New whistleblowing rules in Norway – what's next?

by Jeppe Songe-Møller, Sondre A. Aaserud, Jørgen N. Hustad and Elisabeth D. Sandøy


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The EU's Whistleblowing Directive came into force in October 2019 with a two-year window for Member States to update their national legislation. The purpose of the directive is to provide common minimum standards of protection across the EU to whistleblowers to ensure that they are adequately protected. Although the EU directive is not formally binding in Norway, harmonization speaks in favour of following the EU's principles. The Norwegian Ministry of Justice submitted a public consultation report on 17 June 2022. The deadline for consultation responses was 16 September 2022 and the Norwegian Data Protection Authority ("NDPA") has raised concerns in its consultation response. In this article, we provide a brief overview of how Norwegian companies might be affected if the directive is implemented in Norway.

The Ministry's report proposes to establish new law to protect whistleblowers who report breaches in addition to the already existing whistleblowing provisions as set out in the Norwegian Working Environment Act ("NWEA"). The proposed new law seeks to meet the minimum standards of the EU directive, which is highly prescriptive in certain areas and goes beyond what is currently required under the NWEA.

Extended categories of persons may be given status as whistleblowers

Under the NWEA, employees have the right to notify censurable conditions at the employer's undertaking. Whereas article 4 of the EU directive expands the categories of persons who may be given status as whistleblowers, to include self-employed persons, shareholders, trainees, job applicants, former employees, and suppliers, provided they have acquired the relevant information in a work-related situation.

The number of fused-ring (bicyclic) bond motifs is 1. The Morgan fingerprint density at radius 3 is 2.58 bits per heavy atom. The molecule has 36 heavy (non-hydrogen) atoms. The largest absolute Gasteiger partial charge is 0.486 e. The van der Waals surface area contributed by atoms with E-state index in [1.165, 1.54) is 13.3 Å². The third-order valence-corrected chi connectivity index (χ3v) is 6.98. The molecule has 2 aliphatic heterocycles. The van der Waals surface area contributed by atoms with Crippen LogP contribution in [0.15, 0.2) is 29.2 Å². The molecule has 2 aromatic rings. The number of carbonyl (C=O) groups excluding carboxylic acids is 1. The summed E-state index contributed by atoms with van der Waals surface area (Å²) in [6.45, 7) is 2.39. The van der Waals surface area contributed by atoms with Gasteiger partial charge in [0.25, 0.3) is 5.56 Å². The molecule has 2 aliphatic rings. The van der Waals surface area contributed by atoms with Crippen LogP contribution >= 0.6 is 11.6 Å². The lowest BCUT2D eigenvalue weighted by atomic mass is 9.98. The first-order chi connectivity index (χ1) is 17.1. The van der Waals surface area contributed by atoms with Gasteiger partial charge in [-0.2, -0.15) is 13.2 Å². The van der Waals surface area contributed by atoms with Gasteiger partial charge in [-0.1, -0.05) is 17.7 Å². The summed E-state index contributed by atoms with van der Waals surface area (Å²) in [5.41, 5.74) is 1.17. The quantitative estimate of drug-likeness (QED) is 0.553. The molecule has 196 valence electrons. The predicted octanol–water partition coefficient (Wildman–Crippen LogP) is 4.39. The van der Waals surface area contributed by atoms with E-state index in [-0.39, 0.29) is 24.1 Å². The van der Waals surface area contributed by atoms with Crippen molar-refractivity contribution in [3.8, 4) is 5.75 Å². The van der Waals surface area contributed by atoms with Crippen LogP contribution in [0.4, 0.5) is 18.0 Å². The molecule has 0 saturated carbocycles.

Extended categories of persons may be granted protection against retaliation

In addition to the whistleblower, a number of other persons connected to the whistleblower may be granted protection from retaliation if the EU directive is implemented, e.g., persons who could suffer retaliation in a work-related context, such as colleagues or relatives of the whistleblowers, as well as legal entities that the whistleblowers own, work for or are otherwise connected to in a work-related context.

Obligation to establish internal reporting channels and strict rules on follow-up

The EU directive requires legal entities in the private sector with more than 50 employees to establish channels  and procedures for internal reporting and follow-up. It will thus no longer be sufficient for employers to only have procedures in place pertaining to the handling of whistleblowing notices, as currently prescribed by the NWEA.

According to article 8 of the EU directive, legal entities in the private sector with between 50 and 249 employees may share resources regarding whistleblowing reports and any investigations to be conducted. There are also prescriptive rules pertaining to follow-up, e.g., employers must acknowledge receipt of whistleblowing reports within seven days. Furthermore, employers are obliged to provide feedback to whistleblowers within three months from the acknowledgement of receipt, or, if no acknowledgment was sent to the whistleblowers, three months from the expiry of the seven-day period after the reports were made.